by Katherine Belbusti ’22
When going off to college, one fully expects to have to adapt to his or her new environment. Adjustments that come to mind are making friends, adjusting to an academic schedule and living in a dorm with roommates.
One unexpected surprise has been adjusting to differences in spoken English.
After being at Providence College for only eight weeks, I can firmly say that I am not in New York anymore. I think all Northeasterners who are not part of New England can agree that the slang and lingo here are so much different than what we are used to.
In fact, not only have I not understood what some of my New England friends have been saying to me, but I also have gotten into many heated debates over the correct or incorrect way to say “bulkie” (that’s a roll for all you non-New Englanders).
After debating, it becomes apparent that the way some people talk in Providence, or other parts of New England, is drastically different from the way people talk in New York.
Where New Yorkers say water fountain, New Englanders say bubbler. If something is “mad annoying” in New York, it is “wicked annoying” in New England. The list of differences seems to go on and on. How is it possible to live only a couple hours from Providence and to have never heard some of these phrases before?
At times, some of our linguistic differences have been humorous, but at other times, it can be frustrating. One added benefit has been how much fun we have discovering these facts as we get to know each other.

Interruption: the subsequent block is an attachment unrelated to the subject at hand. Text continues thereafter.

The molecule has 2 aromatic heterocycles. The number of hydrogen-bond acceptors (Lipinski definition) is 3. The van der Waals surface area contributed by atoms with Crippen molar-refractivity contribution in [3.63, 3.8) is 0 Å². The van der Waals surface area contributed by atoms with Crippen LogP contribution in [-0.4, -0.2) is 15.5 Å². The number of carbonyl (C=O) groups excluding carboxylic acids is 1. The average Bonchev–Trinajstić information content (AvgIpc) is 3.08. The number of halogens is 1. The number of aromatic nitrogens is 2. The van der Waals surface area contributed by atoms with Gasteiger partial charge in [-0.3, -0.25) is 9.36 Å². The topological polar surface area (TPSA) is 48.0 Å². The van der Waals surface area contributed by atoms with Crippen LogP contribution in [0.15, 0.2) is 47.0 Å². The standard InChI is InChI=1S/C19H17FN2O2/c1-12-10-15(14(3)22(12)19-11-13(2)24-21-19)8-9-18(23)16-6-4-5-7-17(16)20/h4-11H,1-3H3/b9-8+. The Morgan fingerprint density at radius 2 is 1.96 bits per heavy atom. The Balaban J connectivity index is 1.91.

It is surprising how decoding each other’s slang is such an important element in bringing peers together. Our slang is very local, something we do not fully realize until coming face to face with different slang.
It gives us a sense of pride in our hometowns and gives us something unique and special to share about where we are from. When we learn our friend’s slang, it gives us a deeper connection to them and we learn what makes them unique.
Language has always gone hand in hand with culture. Perhaps this divide in speech among people from the Northeast does not signify any deeper cultural difference, but it provides some insight into the diversity of language in the nation as a whole.
Surprisingly enough, this experience has made it easier to understand a little of what it must have been like for our ancestors who came to this country. They had to adjust their language and customs when they came in contact with different dialects of their own language or with the great American melting pot.
While the collective impact of immigration into this country in the last century might not have contributed to the differences in slang in the Northeast, all of our experiences add to the conversation in the PC community.